A 15 year workforce strategy is to be developed for social care by Skills for Care, the workforce development body, in an effort to address the ongoing crisis in the workforce. The plan, which will be similar to that unveiled for the NHS in June 2023, will be developed in collaboration with several other organisations, including the King’s Fund, but NOT with the Department of Health and Social Care (DHSC), which has ignored repeated calls for such a plan.
The aims of the plan are to improve reward, progression and recognition for staff, and enhance workforce planning, so the sector has sufficient workers with the right skills to meet future needs and enable better integration with the NHS. Projections from Skills for Care show that England will need 25% more posts (440,000) by 2035 if the number of adult social care posts grows proportionally to the projected number of people aged 65 and over in the population.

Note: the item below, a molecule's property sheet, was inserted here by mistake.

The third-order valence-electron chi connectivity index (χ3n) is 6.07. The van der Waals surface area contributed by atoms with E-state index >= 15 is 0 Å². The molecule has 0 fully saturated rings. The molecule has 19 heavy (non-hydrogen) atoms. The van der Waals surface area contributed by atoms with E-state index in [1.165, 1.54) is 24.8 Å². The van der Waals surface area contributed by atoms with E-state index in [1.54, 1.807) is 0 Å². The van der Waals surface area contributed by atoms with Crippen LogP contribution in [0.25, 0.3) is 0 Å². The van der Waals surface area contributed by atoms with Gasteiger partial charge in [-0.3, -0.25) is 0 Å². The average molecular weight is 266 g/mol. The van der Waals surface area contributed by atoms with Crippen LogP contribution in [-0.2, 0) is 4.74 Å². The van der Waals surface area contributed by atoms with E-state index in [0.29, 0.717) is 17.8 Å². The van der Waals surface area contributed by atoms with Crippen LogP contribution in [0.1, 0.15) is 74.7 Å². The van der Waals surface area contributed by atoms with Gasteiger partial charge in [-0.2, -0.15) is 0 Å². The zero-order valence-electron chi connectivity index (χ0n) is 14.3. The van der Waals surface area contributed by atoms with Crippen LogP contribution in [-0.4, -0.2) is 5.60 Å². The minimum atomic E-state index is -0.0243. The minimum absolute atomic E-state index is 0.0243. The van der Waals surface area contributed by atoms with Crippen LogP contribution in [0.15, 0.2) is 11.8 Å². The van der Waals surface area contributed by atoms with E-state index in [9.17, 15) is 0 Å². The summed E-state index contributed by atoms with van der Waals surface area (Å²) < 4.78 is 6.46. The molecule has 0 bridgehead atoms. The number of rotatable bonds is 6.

The announcement coincided with the publication of the annual Skills for Care State of the adult social care sector and workforce in England study, which looks in depth at the situation with staffing in social care across England and Wales.
And comes hot on the heels of the report – Carenomics – published by the Future Care Coalition, a cross-party pressure group that includes former ministers, unions, charities, and employer organisations, which focused on the economic positives that a properly funded social care system could provide.
Full story in The Lowdown, 20 October 2023